Neil Humphreys: Jose Mourinho won't stand for Dier stuff
Spurs manager's hooking of the midfielder a sign of his ruthless streak
Tear off the purple Tottenham Hotspur pyjamas. Erase the rehearsed one-liners. Remove the plastic smile and welcome back the real Jose Mourinho.
The nice guy act lasted about a week, but the Dr Jekyll lark never fooled anyone. There's nowhere to hide for Spurs' miscreants now that Mr Hyde is back in the building.
A ruthless creator kills his babies in that exhausting search for perfection and those babies don't come more cherubic than Eric Dier.
The 25-year-old even retains his fresh-faced, precocious features so he didn't stand a chance in the Champions League yesterday morning (Singapore time). The defensive midfielder reached half an hour against Olympiakos.
Mourinho needed a public sacrifice, a proverbial head on a spike to dissuade others in the dressing room from taking the lazy walk to mediocrity.
Like Keyser Soze in The Usual Suspects, he showed these men of will what will really looks like. In the movie, Keyser shot his own children. In Tottenham's midfield, Mourinho shot the messenger.
Dier was expected to do the fetching and carrying against Olympiakos but, after 29 minutes, he hadn't done either. He had barely touched the ball. Spurs were 2-0 down and facing abject humiliation.
Mourinho hauled him off, a degrading substitution at the best of times and these were not the best of times. Dier practically sprinted to the dugout, leaving no one in any doubt of his injury-free status.
But the greater symbolism belonged to the new manager. This dire stuff that masqueraded as elite football under Mauricio Pochettino's trophy-less nearly men will no longer be tolerated in Mourinho's repressive world of fine margins.
Even ball boys are expected to go above and beyond for the cause. A quick throw from an enterprising ball boy set Tottenham on their way to an equaliser and earned a grateful hug from Mourinho.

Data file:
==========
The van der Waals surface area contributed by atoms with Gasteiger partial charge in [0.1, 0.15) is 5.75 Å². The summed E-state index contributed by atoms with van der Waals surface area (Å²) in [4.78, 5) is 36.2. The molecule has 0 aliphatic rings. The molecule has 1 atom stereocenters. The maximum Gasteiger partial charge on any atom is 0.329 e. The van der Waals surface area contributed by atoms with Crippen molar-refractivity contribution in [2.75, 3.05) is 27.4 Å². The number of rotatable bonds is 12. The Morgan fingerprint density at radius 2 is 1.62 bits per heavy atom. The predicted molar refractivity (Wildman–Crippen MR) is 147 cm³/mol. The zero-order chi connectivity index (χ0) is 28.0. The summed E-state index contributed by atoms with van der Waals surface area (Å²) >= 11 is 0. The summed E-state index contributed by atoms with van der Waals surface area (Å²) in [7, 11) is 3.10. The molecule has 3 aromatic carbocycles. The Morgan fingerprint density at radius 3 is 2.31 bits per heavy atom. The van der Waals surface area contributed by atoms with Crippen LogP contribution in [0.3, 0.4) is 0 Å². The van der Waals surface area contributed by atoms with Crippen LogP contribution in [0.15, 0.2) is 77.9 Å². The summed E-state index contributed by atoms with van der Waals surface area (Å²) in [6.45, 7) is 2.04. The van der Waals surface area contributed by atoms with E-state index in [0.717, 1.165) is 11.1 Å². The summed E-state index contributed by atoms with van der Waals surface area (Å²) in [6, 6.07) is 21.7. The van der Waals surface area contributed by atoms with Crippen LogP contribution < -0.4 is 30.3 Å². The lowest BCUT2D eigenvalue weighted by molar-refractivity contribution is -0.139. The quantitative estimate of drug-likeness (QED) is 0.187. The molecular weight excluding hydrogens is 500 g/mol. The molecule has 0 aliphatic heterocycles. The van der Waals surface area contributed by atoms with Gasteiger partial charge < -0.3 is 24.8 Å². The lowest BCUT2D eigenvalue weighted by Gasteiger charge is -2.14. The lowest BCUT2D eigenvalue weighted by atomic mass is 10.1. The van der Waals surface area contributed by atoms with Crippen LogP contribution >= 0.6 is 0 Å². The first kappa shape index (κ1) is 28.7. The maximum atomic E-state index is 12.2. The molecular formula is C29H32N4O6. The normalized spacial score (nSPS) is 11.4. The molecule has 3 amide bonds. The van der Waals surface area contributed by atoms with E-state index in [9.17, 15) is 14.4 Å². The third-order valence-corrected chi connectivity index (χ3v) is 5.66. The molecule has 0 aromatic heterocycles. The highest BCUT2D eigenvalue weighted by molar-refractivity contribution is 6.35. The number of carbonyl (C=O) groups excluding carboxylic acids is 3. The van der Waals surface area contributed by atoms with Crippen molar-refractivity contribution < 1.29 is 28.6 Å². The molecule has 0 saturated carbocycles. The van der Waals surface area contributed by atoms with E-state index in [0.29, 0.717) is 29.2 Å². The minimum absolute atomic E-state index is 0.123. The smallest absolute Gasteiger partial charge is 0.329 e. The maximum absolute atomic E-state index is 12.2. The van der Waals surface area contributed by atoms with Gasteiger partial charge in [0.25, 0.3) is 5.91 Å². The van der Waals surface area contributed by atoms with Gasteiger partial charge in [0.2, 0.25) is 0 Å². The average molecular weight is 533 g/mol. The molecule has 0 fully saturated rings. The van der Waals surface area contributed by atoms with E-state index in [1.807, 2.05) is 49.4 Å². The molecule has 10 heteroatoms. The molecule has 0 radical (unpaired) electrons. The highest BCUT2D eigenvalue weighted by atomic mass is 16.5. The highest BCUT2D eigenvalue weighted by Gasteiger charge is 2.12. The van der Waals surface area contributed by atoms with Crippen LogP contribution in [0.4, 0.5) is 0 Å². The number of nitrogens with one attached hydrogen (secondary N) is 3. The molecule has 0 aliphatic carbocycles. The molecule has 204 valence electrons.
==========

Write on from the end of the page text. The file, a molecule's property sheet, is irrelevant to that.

After the game, he waxed lyrical about the kid's ability to read a game in real time as Mourinho once did, when he was an "intelligent" ball boy in Portugal.
Everything is about Mourinho, even when he claims otherwise.
The ball boy, Dele Alli's sudden resurgence and the early hooking of the hapless Dier, every aspect of the game serves the cult of Mourinho and his quest for absolute control.
The fact that Dier hadn't been Tottenham's worst player - he had considerable competition in that regard - was beside the point. His removal was a warning to others. No one is safe.
The days of Dier, Alli, Lucas Moura and Harry Winks coasting through contests for an avuncular coach are done.
At left-back, Danny Rose pulled off the rare feat of failing two auditions in one night, being at fault for both of Olympiakos' goals.
But his natural replacement, Ben Davies, was injured so Dier was plucked instead, like a farmer's first turkey in the run-up to Christmas.
Whether Dier deserved to be the initial sacrifice won't concern Mourinho as much as the smattering of boos around the ground when Spurs went 2-0 down.
Booing became commonplace at Old Trafford only at the very end of his torrid reign at Manchester United.
The Tottenham supporters are yet to sing Mourinho's name. He was once employed by the old enemy, twice, over at Stamford Bridge. There's still a sense of "wait and see" among the Spurs faithful. The relationship must be earned.
So the new manager needed to hear boos before half-time like he needed a two-goal deficit against average opposition.
Mourinho obviously gambled in replacing Dier with Christian Eriksen, who currently looks lonelier than Macaulay Culkin being left home alone.
But these are risk-free PR opportunities for the Machiavellian one. Dier's substitution and Eriksen's inevitable departure are excuses to engage in a little sabre-rattling.
Poor performances and sulking craftsmen were overly indulged under the previous management, but no more. Mourinho is taking a stand.
Even if these power plays fail, he can theatrically throw up his hands - as he did after Olympiakos' second goal - and remind his audience of the characterless club he inherited. He's just doing his best with the other guy's mess.
With a relatively easy home game against Bournemouth up next, Mourinho has the chance to win three on the spin while baring his teeth at the weak and vulnerable.
In fact, his calculated decision to seek out and hug the ball boy, in front of the cameras, exposed the real Mourinho.
He'll make time for anyone who helps him win, but has absolutely no patience for anyone who doesn't.